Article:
James Barnet’s Sydney city legacy

This Event Is

Past Event
Join curator Dr Charles Pickett for this special tour exploring Colonial Architect James Barnet's legacy in Sydney.

Offered as part of Jonathan Jones Kaldor Art Project #32 barrangal dyara (skin and bones) this tour will provide insight into the city scape of colonial Sydney and the enduring influence of the architect of the Garden Palace.

James Barnet was NSW Colonial Architect from 1865 to 1890, during which time he amplified the scale and quality of Sydney's public buildings. His work includes the Garden Palace, the Australian Museum, the Chief Secretary's Office, the Lands Office and the General Post Office. Inserted into the ramshackle streetscape of colonial Sydney these buildings created new public spaces and transformed existing ones. They embodied core functions of government - public works, treasury, communication, lands and education.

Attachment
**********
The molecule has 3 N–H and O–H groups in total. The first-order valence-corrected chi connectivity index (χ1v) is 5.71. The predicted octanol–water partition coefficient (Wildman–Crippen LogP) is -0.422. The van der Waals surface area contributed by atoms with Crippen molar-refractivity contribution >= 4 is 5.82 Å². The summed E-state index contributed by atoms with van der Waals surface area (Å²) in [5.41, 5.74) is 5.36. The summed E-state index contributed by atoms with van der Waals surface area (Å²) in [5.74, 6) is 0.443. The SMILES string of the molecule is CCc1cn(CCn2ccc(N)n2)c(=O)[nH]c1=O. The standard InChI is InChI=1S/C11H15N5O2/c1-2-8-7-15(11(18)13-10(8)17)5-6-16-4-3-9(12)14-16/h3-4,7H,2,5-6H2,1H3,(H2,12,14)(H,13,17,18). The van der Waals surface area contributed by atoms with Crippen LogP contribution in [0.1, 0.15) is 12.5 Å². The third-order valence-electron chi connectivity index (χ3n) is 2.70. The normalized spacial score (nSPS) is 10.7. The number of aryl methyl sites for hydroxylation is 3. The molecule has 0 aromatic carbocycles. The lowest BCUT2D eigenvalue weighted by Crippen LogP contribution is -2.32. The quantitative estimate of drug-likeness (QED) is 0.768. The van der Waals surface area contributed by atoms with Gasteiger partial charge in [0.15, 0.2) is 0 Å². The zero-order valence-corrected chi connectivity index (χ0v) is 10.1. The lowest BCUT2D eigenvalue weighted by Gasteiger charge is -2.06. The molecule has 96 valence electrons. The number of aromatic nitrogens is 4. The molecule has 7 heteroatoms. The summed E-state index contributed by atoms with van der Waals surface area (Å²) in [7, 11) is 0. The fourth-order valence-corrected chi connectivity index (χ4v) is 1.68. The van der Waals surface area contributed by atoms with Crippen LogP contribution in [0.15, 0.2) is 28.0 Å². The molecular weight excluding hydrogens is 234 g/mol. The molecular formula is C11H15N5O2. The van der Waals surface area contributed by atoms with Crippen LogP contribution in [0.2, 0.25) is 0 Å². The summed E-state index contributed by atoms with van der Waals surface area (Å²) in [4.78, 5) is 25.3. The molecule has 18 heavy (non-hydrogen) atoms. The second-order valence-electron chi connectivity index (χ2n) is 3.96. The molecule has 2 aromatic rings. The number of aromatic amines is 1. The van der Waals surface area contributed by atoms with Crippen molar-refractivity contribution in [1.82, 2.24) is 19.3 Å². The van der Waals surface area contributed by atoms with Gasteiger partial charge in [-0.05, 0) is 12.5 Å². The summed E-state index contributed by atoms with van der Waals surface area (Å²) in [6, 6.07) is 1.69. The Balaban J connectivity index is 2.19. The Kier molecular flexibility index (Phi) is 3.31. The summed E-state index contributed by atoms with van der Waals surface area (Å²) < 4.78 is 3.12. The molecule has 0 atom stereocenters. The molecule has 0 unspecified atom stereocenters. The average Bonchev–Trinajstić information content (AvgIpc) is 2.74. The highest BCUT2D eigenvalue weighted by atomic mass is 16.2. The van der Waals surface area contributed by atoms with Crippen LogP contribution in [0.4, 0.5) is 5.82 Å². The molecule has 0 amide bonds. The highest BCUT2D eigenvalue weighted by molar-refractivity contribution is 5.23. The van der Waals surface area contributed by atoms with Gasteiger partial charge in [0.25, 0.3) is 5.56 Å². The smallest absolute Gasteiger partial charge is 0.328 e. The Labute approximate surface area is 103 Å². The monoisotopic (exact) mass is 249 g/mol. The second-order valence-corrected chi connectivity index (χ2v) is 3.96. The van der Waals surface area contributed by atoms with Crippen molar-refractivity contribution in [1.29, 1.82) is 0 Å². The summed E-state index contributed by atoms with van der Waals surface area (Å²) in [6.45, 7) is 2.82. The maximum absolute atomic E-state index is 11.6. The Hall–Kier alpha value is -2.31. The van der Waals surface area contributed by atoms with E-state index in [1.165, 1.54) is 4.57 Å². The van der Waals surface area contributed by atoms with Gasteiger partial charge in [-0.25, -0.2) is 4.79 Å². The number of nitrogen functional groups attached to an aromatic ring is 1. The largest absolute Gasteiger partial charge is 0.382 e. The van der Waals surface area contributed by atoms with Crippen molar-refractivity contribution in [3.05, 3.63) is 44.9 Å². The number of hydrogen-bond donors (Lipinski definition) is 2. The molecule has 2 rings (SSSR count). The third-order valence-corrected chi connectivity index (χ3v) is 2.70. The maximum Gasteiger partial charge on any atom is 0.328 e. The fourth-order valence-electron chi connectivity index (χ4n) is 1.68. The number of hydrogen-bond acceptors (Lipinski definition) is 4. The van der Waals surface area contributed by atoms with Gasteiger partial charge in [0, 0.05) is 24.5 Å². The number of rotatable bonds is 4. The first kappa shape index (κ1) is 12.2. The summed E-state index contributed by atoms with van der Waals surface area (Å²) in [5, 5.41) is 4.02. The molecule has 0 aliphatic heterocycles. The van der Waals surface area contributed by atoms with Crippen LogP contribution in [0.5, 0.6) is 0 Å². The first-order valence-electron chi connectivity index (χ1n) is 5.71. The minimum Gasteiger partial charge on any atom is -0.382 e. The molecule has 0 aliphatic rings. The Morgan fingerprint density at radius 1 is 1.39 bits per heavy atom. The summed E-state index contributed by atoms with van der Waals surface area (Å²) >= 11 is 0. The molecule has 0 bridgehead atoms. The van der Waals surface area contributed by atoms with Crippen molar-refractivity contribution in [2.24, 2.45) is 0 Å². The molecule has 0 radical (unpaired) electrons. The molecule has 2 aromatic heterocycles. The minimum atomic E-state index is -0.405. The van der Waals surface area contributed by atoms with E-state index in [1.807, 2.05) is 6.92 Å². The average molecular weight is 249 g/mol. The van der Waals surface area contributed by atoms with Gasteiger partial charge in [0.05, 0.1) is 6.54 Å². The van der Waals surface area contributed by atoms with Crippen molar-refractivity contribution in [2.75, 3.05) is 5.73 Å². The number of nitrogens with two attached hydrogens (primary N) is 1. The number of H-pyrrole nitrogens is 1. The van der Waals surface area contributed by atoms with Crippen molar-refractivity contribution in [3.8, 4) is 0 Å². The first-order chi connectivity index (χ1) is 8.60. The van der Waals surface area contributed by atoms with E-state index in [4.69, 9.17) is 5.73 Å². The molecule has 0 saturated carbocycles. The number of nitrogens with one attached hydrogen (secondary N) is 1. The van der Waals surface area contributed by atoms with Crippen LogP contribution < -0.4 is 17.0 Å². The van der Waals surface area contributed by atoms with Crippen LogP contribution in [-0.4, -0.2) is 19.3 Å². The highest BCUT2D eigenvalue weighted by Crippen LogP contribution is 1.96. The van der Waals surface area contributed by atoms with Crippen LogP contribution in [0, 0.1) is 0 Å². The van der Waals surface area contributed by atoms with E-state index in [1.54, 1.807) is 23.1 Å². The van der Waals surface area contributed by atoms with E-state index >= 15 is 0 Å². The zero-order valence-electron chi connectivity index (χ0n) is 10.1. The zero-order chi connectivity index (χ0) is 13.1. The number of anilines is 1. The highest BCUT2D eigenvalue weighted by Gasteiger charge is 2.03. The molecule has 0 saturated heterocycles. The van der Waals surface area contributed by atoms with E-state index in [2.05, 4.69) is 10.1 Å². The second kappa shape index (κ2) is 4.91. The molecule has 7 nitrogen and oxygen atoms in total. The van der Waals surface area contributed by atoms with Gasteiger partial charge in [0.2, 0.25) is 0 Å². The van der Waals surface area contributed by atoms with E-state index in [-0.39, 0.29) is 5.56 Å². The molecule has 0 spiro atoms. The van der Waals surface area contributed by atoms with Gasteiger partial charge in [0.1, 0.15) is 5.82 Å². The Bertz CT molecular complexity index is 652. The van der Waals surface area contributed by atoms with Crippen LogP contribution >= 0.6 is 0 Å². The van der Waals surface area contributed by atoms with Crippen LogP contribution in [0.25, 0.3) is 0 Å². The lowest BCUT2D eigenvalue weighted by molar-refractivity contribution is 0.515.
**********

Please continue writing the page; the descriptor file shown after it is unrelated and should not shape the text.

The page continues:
Arrayed above Sydney Cove, Bridge Street became the focus of these purposes while the GPO inspired a new city centre and created an architectural and practical connection with the cities of the Old World. Encrusted with sculpture and statuary Barnet's designs embodied colonial confidence and idealism.

barrangal dyara (skin and bones) - Kaldor Public Art project #32 at the Royal Botanic Gardens, 17 September - 3 October. 

Ages 12+

Please wear flat enclosed walking shoes.


About Dr Charles Pickett

Charles Pickett has curated numerous exhibitions on architecture and design including the recent State Library exhibition Imagine a City: 200 years of public architecture in NSW. His books include The fibro frontier: A different history of Australian architecture, Designer Suburbs: Architects and affordable homes in Australia and Homes in Sky: Apartment living in Australia. 

Bookings essential

General $30
Concession $25
Members $20

Meet on the corner of William and College Streets (outside the Australian Museum)

when & where

Saturday 24 September 2016 1pm–2.30pm Sold out

Saturday 24 September 2016 3pm–4.30pm

Sunday 25 September 2016 1pm–2.30pmSold out

Sunday 25 September 2016 3pm–4.30pm